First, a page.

Ludlow MP Philip Dunne said: “I welcome this courageous speech which now sets the agenda for the debate on Britain’s place in Europe.

“I am sure it will receive wide-spread support from across the Conservative Party and and across the country and will allow a mature debate to take place on what kind of relationship the country should have with, and in, Europe for decades to come.”

Subscribe to our Newsletter

Comments for: "Shropshire Tory MPs hail David Cameron's EU referendum promise"

Ken Adams

Nothing more than a shoddy replay of 1975! Fool the people once shame on you, fool the people twice shame on them.


As a business owner in Shropshire I welcome this decision. It's now time to say no to the EU and their laws. It's now a big opportunity for the public to have their say. It seems that nearly 90% of British people will vote NO to staying with the EU. On another note, many people who have never voted Conservative including myself are saying that they will vote for them for the first time, if the Prime Minster keeps his promise on this for a refernedum. You can't trust Labout or the Lib Dems on the EU and with UKIP backing the PM it's a sure thing that we look set to get our say once and for all. Well done Mr Cameron for standing your ground and I look forward to voting NO to the EU.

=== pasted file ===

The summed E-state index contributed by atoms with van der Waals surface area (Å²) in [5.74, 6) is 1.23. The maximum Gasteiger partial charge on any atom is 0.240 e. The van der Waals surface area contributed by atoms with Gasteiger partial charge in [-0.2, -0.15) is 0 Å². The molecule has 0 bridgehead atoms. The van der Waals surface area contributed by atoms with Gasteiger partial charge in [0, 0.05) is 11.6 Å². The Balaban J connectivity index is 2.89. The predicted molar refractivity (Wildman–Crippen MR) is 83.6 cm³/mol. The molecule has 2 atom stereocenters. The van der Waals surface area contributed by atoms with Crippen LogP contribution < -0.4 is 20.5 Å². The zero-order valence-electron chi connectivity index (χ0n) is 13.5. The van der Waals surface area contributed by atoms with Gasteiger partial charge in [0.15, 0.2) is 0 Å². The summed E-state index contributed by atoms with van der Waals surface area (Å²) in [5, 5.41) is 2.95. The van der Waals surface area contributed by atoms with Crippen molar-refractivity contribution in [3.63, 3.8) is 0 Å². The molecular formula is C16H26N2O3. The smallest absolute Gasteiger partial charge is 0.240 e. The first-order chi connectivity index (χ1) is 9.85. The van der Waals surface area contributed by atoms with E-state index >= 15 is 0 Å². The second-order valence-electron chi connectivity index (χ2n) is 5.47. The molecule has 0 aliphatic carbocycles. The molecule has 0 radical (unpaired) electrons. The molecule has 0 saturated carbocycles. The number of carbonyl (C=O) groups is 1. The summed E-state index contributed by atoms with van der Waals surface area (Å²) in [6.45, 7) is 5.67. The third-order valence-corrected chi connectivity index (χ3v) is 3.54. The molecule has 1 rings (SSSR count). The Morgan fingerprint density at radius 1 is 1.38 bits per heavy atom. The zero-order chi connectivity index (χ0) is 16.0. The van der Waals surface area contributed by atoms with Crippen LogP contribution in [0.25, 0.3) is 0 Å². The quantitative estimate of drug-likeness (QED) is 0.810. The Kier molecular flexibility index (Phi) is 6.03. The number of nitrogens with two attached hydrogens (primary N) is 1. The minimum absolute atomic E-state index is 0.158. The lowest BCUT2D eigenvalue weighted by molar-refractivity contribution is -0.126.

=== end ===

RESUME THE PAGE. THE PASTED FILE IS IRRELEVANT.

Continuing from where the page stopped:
You do understand that David Cameron wants to stay in the EU? He has made this 'commitment' for two reasons only :

1. In the hope that UKIP won't split the right-wing vote at the next election (so basically to save his own skin).

2. In the hope that he might be able to wriggle out of those parts of EU law that regulate the excesses of UK style capitalism (or, in other words, to further enrich his already hugely wealthy pals in the City of London).

There's nothing brave or principled about it at all.


Remember these are fickle politicians who change their opinions at a drop of a hat DC is playing a precarious game.